Hot Topics and Heat Exhaustion

Hot Topics and Heat Exhaustion

Written by Lina Leskovec

Artwork by Taylor Brunnschweiler

The temperature is rising. No, I am not talking about climate change. I am talking about public discourse. It seems to be full of hot topics. This over saturation can be overwhelming; we all know too much heat causes heat exhaustion.

The news cycle is short, and there is so much information we receive outside of it. If information flows make sure that we come in contact with many topics, guilt tripping makes sure they are all ‘hot’. Guilt tripping and shaming are effective to promote engagement. This strategy tends to be used both in media, and especially on an individual level.[i] You probably won’t have to scroll on a platform like TikTok for long before being faced with the fatal question:

Why is nobody talking about this?

It is a question that perfectly encapsulates the pressure to care about each and every topic you can possibly encounter. Firstly, let’s look at what this is. Out of curiosity, I looked at the first ten videos that I could find after typing the question into my TikTok search bar. The ‘this’ is question ranged from movement in the Earth’s core, to support for the victims of the war in Ukraine, to lip-gloss. So we see that ‘this’ does not always have the same significance. But it is approached with the same level of urgency in all cases. Secondly, let’s consider the ‘nobody’. The matter of fact is that some people are talking about this. In many cases, a lot are. The information needed to make videos like these, first had to have been published in articles or discussed in the media to even reach the creators. So it is not that nobody is talking about this — it is that you are not. And that is assumed to be a problem. Every ‘this’ is a hot topic. Everything needs to be discussed. But there are only so many hot topics one can handle before getting exhausted. Engagement with everything cannot be meaningful. And this is where performative activism starts creeping in.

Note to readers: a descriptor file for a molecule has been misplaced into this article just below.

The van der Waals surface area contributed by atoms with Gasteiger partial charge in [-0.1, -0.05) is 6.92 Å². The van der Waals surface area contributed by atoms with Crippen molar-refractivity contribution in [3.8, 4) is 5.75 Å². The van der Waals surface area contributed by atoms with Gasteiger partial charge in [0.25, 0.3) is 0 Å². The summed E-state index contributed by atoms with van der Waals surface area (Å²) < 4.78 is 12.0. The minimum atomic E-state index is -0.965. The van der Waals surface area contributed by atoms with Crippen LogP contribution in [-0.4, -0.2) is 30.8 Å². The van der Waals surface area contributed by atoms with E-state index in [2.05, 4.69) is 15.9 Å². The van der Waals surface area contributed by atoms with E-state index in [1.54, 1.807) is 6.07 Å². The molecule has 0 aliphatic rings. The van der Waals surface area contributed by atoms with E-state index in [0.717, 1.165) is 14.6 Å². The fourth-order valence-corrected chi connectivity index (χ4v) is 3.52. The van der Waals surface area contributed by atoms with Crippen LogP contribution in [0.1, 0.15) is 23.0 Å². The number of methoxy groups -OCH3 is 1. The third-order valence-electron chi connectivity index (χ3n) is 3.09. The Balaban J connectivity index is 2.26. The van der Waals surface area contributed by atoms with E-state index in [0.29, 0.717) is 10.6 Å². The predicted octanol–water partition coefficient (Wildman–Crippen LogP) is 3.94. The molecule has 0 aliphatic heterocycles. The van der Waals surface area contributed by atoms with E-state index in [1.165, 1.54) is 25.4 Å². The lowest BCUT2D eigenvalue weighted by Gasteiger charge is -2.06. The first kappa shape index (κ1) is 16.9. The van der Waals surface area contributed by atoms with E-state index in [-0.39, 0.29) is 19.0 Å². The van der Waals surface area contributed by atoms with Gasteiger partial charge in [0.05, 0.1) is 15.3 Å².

To see how we encounter topics we can then care about and discuss, we need to identify three key elements of the current flow of information. An important note is that it is short. In 2018, the average news story was in the public consciousness for seven days (measured based on Google search data).[ii] This included news that were of great significance, such as the supreme court nominations in the US, so we can conclude that even slightly less significant stories would get an even shorter moment under the spotlight.ii We can also assume the trend has continued over the past five years since the way we consume media has not changed much.  Perhaps even more importantly, exposure to the news is both unintentional and intentional.[iii] The very reason I spent time discussing how TikTok treats  information is that you do not need to sit down and read a newspaper to get information. You can simply scroll on social media for just a moment and you might (unwillingly) learn about a new topic. And that is the perfect moment for the guilt-trip.

            Guilt-tripping can be both direct (you need to be talking about this) or indirect. Indirectly, we can observe the clear calls to action for celebrities and the notions that they must speak up about issues they might not be knowledgeable about, simply by virtue of having a platform.[iv] But don’t we also have small scale platforms? How far does this obligation extend? A second indirect cause can be the overwhelmingness of information we consume. After encountering a certain amount of important (or less important) issues you start feeling the heat and not speaking up can feel irresponsible. In fact, American contemporary philosopher Judith Butler wonders whether being overwhelmed is a condition that encourages an ethical obligation towards issues we have no personal proximity towards.[v] Unintentional consumption of information overloads us with images but also moves us and imposes ethical obligation “upon us without our consent, suggesting that consent is not a sufficient ground for delimiting the global obligations which form our responsibility”.v